When Sierra Leone went to the polls in November last year, it followed months of speculation and fears that the hotly contested elections would be a flash-point for violence. And Kono, the state which saw the worst of the ten year civil war, and remains notorious chiefly for its diamond miles and its instability, was predicted to be at the centre of any trouble.
The elections passed without major disturbances and were pronounced free and fair by the EU observers following them. Ibrahim believes that the youth of Kono played a role in keeping the polling peaceful, by acting as ‘peace ambassadors’ in their communities. His pride is echoed by everyone I speak to - Sierra Leone seems to have passed some kind of test, in both national and international eyes, by holding an election where 87.3% of the population turned out to vote, and the peace held.
Our Top Ten Blog Posts by Readership in 2012
Originally published on July 19, 2012
Even as the language of ‘Open Government’ has picked up steam over the past couple of years – driven initially by the 'Obama Open Government Directive', and further boosted by the multi-lateral Open Government Partnership – the use of the term has tended to fairly broad, and mostly imprecise, lacking a shared, consistent definition. As Nathaniel Heller of Global Integrity, a key player in the OGP, cautioned in a recent blog: “The longer we allow ‘open government’ to mean any and everything to anyone, the risk increases that the term melts into a hollow nothingness of rhetoric.”
In a recent useful piece, Harlan Yu and David Robinson, draw a distinction between “the technologies of open data and the politics of open government,” suggesting that ‘open government data’ can be understood through two lenses – open ‘government data’ or ‘open government’ data. The first approach reflects an emphasis on deploying the functionality of new information technologies to put government datasets in the public space in a way that is amenable to re-use, and can be tied to a range of outcomes – among other things, improved delivery of services, innovation, or efficiency. The second approach prioritizes a mode of governance characterized by transparent decision-making - particularly on issues of public interest and critical for public welfare – and the release of government data (and information in other formats as well) as furthering this goals of transparency.
Jobs are central to our lives: after all, we spend most of our time at work, trying to make a living. And it’s not just about what we earn. As the 2013 World Development Report argues, our work fundamentally defines who we are as people with important implications for our social relations and psychological well-being.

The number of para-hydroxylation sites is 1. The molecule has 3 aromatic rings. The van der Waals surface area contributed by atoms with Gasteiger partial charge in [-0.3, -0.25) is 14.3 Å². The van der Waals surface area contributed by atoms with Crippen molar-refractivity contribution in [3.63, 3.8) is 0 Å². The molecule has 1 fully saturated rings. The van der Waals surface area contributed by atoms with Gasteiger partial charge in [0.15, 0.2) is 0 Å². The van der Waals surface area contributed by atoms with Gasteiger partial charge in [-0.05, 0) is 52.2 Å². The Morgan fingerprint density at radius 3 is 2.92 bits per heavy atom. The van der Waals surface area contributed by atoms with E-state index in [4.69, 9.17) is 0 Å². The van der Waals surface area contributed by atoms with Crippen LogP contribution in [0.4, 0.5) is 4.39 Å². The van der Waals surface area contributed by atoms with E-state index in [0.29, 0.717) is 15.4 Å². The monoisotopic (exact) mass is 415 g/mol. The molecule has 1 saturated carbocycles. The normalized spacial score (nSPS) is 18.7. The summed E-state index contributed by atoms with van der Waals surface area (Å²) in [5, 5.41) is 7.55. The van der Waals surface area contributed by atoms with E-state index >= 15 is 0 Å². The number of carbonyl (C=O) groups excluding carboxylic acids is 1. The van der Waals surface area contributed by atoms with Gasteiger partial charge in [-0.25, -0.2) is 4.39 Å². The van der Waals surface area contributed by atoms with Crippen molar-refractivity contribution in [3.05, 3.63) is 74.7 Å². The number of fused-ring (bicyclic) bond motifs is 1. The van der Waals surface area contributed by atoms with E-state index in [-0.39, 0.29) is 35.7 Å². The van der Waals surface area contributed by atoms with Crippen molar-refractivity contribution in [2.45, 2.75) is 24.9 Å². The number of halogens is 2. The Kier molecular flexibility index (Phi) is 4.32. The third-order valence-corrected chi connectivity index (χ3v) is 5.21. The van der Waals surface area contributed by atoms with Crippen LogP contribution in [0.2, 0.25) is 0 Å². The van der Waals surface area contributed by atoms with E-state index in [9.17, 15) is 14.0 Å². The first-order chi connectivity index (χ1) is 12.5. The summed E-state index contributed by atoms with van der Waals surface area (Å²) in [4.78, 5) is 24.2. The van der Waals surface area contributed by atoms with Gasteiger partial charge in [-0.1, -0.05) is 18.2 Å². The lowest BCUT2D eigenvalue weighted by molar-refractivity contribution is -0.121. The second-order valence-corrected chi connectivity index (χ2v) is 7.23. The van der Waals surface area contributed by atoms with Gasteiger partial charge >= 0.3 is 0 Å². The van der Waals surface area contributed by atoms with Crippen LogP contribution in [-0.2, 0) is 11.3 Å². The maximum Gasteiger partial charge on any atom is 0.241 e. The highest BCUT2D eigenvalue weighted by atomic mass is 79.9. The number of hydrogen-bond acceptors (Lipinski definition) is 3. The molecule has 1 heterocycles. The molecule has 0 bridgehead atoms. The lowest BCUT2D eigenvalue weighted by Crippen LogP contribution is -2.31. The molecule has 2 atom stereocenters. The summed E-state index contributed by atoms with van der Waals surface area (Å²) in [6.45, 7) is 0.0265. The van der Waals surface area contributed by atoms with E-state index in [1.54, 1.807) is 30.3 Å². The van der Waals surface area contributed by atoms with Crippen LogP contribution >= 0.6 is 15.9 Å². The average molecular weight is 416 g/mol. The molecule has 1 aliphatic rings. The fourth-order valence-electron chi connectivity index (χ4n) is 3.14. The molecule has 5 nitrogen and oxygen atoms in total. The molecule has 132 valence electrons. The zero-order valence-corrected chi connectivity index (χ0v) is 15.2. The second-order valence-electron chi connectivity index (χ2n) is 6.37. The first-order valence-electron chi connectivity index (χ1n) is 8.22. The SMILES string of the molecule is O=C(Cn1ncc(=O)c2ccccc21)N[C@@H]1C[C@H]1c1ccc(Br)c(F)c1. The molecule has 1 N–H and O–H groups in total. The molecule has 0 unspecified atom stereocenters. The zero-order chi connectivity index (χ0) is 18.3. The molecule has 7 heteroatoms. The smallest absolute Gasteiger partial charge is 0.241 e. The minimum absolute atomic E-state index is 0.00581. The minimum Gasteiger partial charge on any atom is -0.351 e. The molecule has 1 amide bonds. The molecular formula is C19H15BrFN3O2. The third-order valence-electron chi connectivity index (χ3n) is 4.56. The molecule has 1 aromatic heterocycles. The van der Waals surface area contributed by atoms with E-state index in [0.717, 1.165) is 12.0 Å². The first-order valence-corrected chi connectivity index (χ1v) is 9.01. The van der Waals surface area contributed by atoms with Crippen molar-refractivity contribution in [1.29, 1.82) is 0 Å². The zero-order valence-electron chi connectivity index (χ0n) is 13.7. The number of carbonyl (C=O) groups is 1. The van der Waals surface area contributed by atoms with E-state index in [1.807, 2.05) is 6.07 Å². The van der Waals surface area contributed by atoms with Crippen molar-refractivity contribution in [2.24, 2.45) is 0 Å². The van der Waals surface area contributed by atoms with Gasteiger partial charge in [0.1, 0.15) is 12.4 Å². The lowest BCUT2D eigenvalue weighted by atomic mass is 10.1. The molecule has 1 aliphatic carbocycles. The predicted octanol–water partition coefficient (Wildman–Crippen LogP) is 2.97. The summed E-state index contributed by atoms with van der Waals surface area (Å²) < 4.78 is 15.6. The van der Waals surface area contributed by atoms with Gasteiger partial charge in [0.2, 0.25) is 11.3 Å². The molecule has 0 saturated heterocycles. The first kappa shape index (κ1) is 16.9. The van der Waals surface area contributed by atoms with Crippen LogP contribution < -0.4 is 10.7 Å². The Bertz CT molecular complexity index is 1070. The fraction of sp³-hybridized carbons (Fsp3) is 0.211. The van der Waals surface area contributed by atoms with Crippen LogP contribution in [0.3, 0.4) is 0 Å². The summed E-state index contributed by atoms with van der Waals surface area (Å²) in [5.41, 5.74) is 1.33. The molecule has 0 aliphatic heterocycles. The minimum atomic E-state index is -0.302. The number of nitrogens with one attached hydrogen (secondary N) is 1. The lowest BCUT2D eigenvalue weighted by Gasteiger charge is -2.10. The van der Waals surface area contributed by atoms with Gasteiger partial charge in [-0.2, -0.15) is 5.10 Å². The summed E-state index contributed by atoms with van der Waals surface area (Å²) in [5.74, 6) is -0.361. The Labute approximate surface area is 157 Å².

Each year, there are one million new Kenyans. Unlike in the past, this rapid population growth is driven by people living longer instead of having more children. This means that an increasing share of the population is of working age. What does it mean for Kenya’s economy and social stability? How can these young adults find a job—ideally a good job—and what needs to be done to help them succeed?
Jiwo Damar Anarkie from Indonesia is a young co-founder of the Future Leaders for Anti-Corruption (FLAC) a local NGO, and he uses storytelling and hand puppets to teach integrity to elementary school students.
"They're very young, at the stage where character building is still possible. Storytelling is one of the most effective ways to do so," said Anarkie.
The organization did an initial road show in four schools in Jakarta, and later built partnerships with Komisi Pemberantasan Korupsi (KPK, Corruption Eradication Commission), allowing the team to reach more schools in more cities as well as to train more storytellers and purchase more hand puppets.
When a modestly paid public official is suddenly able to take lavish holidays, buy a new sports car, or purchase expensive jewelry it raises eyebrows - and suspicion. Corruption may be suspected but it is often frustratingly difficult to prove – so what is the best way to deal with the sources of unknown wealth?
‘Illicit enrichment’ poses a legal and practical challenge for authorities around the world. One option is to criminalize the offence, meaning in practice that the prosecution does not have to prove that the assets come from corrupt behavior, but simply cannot be justified from legitimate sources of income. The public official then has to provide evidence of the legitimate source of the mysterious new found wealth, and if it cannot be adequately explained then suffer the legal consequences.
These are some of the views and reports relevant to our readers that caught our attention this week.
2012 Corruption Perceptions Index
“The 2012 Corruption Perceptions Index Measures the perceived levels of public sector corruption in 176 countries and territories around the world.” READ MORE
Mobile for Development
The Life Stories of base of pyramid mobile users in Africa and Asia
“If you use a mobile phone, and live on Earth, you probably have a prepaid SIM and live in the developing world . But what do we know of you, your needs and habits of usage? The answer is ‘not a great deal’. And it’s been ‘not a great deal’ for a great deal of time. It was with the hope of shining a modest light into this fug of ignorance that Mobile for Development visited South Africa, Tanzania, Kenya and Sri Lanka in June 2012 to find and speak to some of the world’s poorest to uncover firsthand testimony about how they used mobile and the impact it had on their lives.” READ MORE